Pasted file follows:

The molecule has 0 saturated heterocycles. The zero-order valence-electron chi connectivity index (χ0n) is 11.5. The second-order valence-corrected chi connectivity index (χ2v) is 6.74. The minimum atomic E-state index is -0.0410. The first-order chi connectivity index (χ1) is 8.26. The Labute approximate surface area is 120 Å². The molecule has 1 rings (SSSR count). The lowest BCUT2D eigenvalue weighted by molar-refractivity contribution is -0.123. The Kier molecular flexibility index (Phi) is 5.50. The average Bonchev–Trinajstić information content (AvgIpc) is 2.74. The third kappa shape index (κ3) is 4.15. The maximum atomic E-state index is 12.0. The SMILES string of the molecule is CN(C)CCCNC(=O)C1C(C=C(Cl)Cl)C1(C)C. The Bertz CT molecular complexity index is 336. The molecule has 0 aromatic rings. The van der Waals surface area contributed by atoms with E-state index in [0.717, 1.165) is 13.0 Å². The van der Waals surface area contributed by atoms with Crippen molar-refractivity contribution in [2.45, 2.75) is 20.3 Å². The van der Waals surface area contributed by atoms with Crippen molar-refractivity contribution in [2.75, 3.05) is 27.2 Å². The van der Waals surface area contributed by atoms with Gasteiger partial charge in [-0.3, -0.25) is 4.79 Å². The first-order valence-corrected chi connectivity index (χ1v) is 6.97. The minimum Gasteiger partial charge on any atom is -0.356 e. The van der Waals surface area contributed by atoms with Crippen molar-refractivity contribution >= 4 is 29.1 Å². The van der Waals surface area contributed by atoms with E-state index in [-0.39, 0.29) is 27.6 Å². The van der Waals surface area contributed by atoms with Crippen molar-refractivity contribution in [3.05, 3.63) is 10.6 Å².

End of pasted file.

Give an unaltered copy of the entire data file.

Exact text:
The molecule has 0 saturated heterocycles. The zero-order valence-electron chi connectivity index (χ0n) is 11.5. The second-order valence-corrected chi connectivity index (χ2v) is 6.74. The minimum atomic E-state index is -0.0410. The first-order chi connectivity index (χ1) is 8.26. The Labute approximate surface area is 120 Å². The molecule has 1 rings (SSSR count). The lowest BCUT2D eigenvalue weighted by molar-refractivity contribution is -0.123. The Kier molecular flexibility index (Phi) is 5.50. The average Bonchev–Trinajstić information content (AvgIpc) is 2.74. The third kappa shape index (κ3) is 4.15. The maximum atomic E-state index is 12.0. The SMILES string of the molecule is CN(C)CCCNC(=O)C1C(C=C(Cl)Cl)C1(C)C. The Bertz CT molecular complexity index is 336. The molecule has 0 aromatic rings. The van der Waals surface area contributed by atoms with E-state index in [0.717, 1.165) is 13.0 Å². The van der Waals surface area contributed by atoms with Crippen molar-refractivity contribution in [2.45, 2.75) is 20.3 Å². The van der Waals surface area contributed by atoms with Crippen molar-refractivity contribution in [2.75, 3.05) is 27.2 Å². The van der Waals surface area contributed by atoms with Gasteiger partial charge in [-0.3, -0.25) is 4.79 Å². The first-order valence-corrected chi connectivity index (χ1v) is 6.97. The minimum Gasteiger partial charge on any atom is -0.356 e. The van der Waals surface area contributed by atoms with Crippen molar-refractivity contribution >= 4 is 29.1 Å². The van der Waals surface area contributed by atoms with E-state index in [-0.39, 0.29) is 27.6 Å². The van der Waals surface area contributed by atoms with Crippen molar-refractivity contribution in [3.05, 3.63) is 10.6 Å².